A Pandemic of Grocery Store Greed: COVID-19 brings out our selfishness

nearly empty grocery store shelves

I had to go to the grocery store today. Given the current state of things, I felt like I was gearing up to enter a battle zone as I walked in. I had tried to stay away, but my mother needed bread. So I went to the war-torn land currently known as Food City.

I had a plan: dash in, grab a loaf of bread, dash out! So I made a bee-line for the bread aisle, which, to my dismay, was still decimated. Literally all that was left besides hot dog/hamburger buns were 6 loaves of Kern’s Texas Toast style bread. I and about four other shoppers all converged on the aisle at the same time. Everyone looked at each other warily, waiting to see if someone was going to selfishly swoop in and take it all. I quickly grabbed one loaf and got out of the way. I didn’t stick around to see who got what, but I hoped everyone managed to get one loaf apiece.

As I made my way back to the front of the store, I saw what we have all been seeing for the last week or so: empty shelves. Most of the dry goods like beans, rice, and pasta were gone. Juice, cereal, milk, all looking pretty bare. I didn’t see the toilet paper aisle, but did I really need to? We all know what is going on with that. 

At the checkout, it was disheartening to see shoppers still pulling up with carts overflowing huge amounts of groceries when there is so little left on the shelves. Surely these enterprising people realize that by stockpiling insane amounts of necessities, they are taking away from what other people can get. But they do it anyway. I have to ask, when did people stop caring about their fellow man? When did selfishness replace brotherly love in this country? Shouldn’t we all be concerned with making sure our neighbors have enough, rather than being fueled by greed?

But I need to make sure my family is prepared!

I know some people might say it is foolish to be unprepared. In fact, multiple people warned me to “stock up” over a week ago, even though our government officials were still saying to just buy the normal amount of grocery items. But don’t you think that if everyone had listened instead of panicking that there would be no need to “stock up”? The grocery store shelves wouldn’t be bare if people would stop trying to hoard enough supplies to last through summer! That isn’t preparation; it is just plain greed.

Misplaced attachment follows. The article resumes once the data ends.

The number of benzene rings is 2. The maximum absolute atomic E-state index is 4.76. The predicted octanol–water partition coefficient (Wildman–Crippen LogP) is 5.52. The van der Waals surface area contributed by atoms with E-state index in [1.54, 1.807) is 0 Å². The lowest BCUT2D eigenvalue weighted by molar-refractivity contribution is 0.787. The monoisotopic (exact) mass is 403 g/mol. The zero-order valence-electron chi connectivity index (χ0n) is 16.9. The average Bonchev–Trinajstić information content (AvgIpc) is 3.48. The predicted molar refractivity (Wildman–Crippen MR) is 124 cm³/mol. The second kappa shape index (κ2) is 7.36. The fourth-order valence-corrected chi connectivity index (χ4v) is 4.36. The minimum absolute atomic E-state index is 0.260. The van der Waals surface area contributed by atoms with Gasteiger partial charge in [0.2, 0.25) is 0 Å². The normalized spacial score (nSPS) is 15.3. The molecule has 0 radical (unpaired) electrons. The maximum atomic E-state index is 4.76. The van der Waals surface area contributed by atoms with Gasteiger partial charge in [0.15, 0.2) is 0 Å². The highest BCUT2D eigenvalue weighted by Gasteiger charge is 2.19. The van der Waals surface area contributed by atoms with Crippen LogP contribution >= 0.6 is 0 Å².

Aren’t we are all supposed to be staying home as much as we can? But how can we when it requires multiple trips out over several days just to get the usual grocery items for everyday life? If people would just buy a normal amount of products, everyone could limit their grocery trips to one per week. This way it feels like we have to constantly check on which stores actually have our necessities in stock! And the continuing panic makes it seem like we can never buy enough.

It isn’t really that bad, is it?

Um, have you seen the videos of grocery store shoppers actually fighting each other for toilet paper? As in, throwing punches at one another? And surely by now you have read about the two brothers in Tennessee who ended up with 17,000 bottles of hand sanitizer after they bought all they could find and tried to sell it online at an INSANE mark-up. (They also wound up with a federal investigation for price gouging, along with a cease-and-desist order.) They said they are doing a “public service” by selling these vital products to areas where none are available. Areas such as their own home state, where they themselves caused the product shortage to begin with?? Such an upstanding public service!

How about the people we are seeing on the news, handing out much-coveted packs of toilet paper or paper towels for free in some parking lot while a reporter films their altruism? Call me cynical, but it all feels just a little too showy to be borne from a true desire to help others. It would be far better if these people would just leave the products on the grocery store shelves where we can all get what we need, when we need it.

But there have been genuine efforts to help others during all this, too!

Yes, there are examples of kindness and self-sacrifice around us, too. The grocery store workers who are working tirelessly to fill those empty shelves again. The truck drivers, postal workers, and restaurant delivery drivers. Not to mention everyone working in the medical field right now! All shining examples of helping others during a crisis. Thank God for them and what they are doing for other people. But how about we all do what we can in small ways, too, and try to think of our neighbors before we sweep the grocery shelves clean? You may not want to wait out a quarantine without an endless supply of food, but you are causing harm to your fellow man by selfishly taking everything you can get your hands on.

After I described the grocery store scene to my mother (who is 75 years old and doesn’t drive), she actually said she was afraid to eat. She doesn’t want to run out of food and is afraid there will be none left on the shelves. Is this really how we want people to feel during a time like this? We ought to be rallying together, ensuring that we all feel secure and have enough. No one should be trying to look out for themselves at the expense of someone else. Is that really the way we want our country to be? I don’t. So, please, let’s not make things harder on each other. Let’s care about one another and rise up to meet this crisis with integrity, compassion, and love for our fellow man. That way, we all can be okay.

 

 

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